This is a part of our 9-day Big Island Itinerary.
Tuesday, December 26. It will be a long day, as we are checking out from the Grand Naniloa Hotel and driving south from Hilo, past Pahoa town, towards the ocean to what the locals call the Red Road. It runs for about 15 miles along the coast line from Kapoho Tide Pools to Kalapana. Our goal for today is to see Big Island hot springs and hot ponds in the first half of the day, and then hike to the lava viewing area near Kalapana after 5 pm. The Kilauea Volcano is the most active volcano in the world. It has been steadily erupting for the past 30+ years. Watching active lava flows was #1 activity on our list. From the Internet information I have read, I got an impression that the ocean entry of lava flow would produce the most spectacular performance. It actually turned out differently, read on to discover! After that, we will drive up to Volcano to overnight in the Lava Lodge.
Breakfast in Grand Naniloa Hotel Hilo
Such a long day warrants an early start and a hearty breakfast. We still had one of the Free Meal VIP cards that we received from Grand Naniloa on our check-in (because our reserved room wasn’t available), so we headed to Grand Naniloa’s restaurant and occupied a cozy table in the corner with ocean views. All three breakfast selections that we ordered were tasty and beautifully served, but I will showcase mine here, as I was truly impressed by the taste and presentation. Smoked salmon and poached eggs on the bed of local purple potatoes and local greens. The greens were amazingly fresh, crunchy and mild. Thank you, Grand Naniloa!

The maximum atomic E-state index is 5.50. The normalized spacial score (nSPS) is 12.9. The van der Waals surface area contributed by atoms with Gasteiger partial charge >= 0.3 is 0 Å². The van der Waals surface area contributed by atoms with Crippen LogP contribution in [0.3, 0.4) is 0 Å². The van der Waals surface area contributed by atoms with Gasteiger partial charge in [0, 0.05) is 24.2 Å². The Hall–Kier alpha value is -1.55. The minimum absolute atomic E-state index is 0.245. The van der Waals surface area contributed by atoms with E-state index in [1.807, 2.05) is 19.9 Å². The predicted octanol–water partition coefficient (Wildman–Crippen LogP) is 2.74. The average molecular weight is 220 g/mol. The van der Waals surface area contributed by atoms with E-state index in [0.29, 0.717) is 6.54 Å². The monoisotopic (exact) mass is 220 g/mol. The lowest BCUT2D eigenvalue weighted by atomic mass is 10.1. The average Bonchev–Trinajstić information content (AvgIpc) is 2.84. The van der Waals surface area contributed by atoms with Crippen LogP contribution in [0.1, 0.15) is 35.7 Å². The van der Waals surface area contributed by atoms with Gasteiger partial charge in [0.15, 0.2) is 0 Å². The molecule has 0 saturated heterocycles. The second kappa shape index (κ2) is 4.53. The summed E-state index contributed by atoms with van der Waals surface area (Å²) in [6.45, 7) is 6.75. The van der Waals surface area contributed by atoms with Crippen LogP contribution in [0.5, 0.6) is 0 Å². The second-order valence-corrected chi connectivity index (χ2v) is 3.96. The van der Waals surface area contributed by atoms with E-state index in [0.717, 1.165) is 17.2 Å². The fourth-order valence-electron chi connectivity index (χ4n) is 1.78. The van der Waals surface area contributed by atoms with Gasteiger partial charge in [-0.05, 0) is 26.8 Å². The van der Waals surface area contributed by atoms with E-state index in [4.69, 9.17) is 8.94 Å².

Drive to the Cape Kumukahi Lighthouse
Puna district is located south of Hilo and stretches from Kilauea summit east to Cape Kumukahi. According to Hawaiian legends, this land was created by the fire goddess Pele when she got angry with Chief Kumukahi who hadn’t recocognized Pele in disguise and refused to allow her to participate in sport competitions. Chief Kumukahi was chased to the sea by a river of lava that created the cape, bearing the chief’s name. Hawaiian Pele is quire wrathul and vengeant goddess, and her swift furies continue to recreate this area.
We took Hwy 137 until it met with Hwy 132. Then turned left into a dirt road, which took us to Cape Kumukahi and its lighthouse – the easternmost point of Puna district, the Big Island and all Hawaii archipelago. The Kilauea eruption of January 1960 completely consumed and destroyed the village of Kapoho, when a huge fountain of lava shot up towards the east. Fortunately, no lives were lost. That same year a few months later, the largest tsunami in Hilo killed 61 people (see the end of our Arrival Day story). The eruption was swift and fierce, and produced a’a type of lava seen everywhere in this area. This type of lava is so sharp, that no animals can walk on it, even goats, so it is very difficult to get plant seeds over. We saw many old a’a lafa fields on the Big Island that look like recent ones because nothing grows there.
We found it very exciting just to stand near the lighthouse, looking east and breathing. There is nothing but open ocean between Cape Kumukahi and North America, and looking directly east one would be looking towards Guadalajara, Mexico. According to Internet sources, Cape Kumukahi has some of the cleanest air in the Northern Hemisphere. I haven’t done a research to verify this, but it might well be true.
We realized that visiting Kapoho Tide Pools could take too much time, as they are hard to reach. So we put them onto our Big Island Wish List [coming soon] and returned back to Hwy 137.
Ahalanui Hot Pond and Beach Park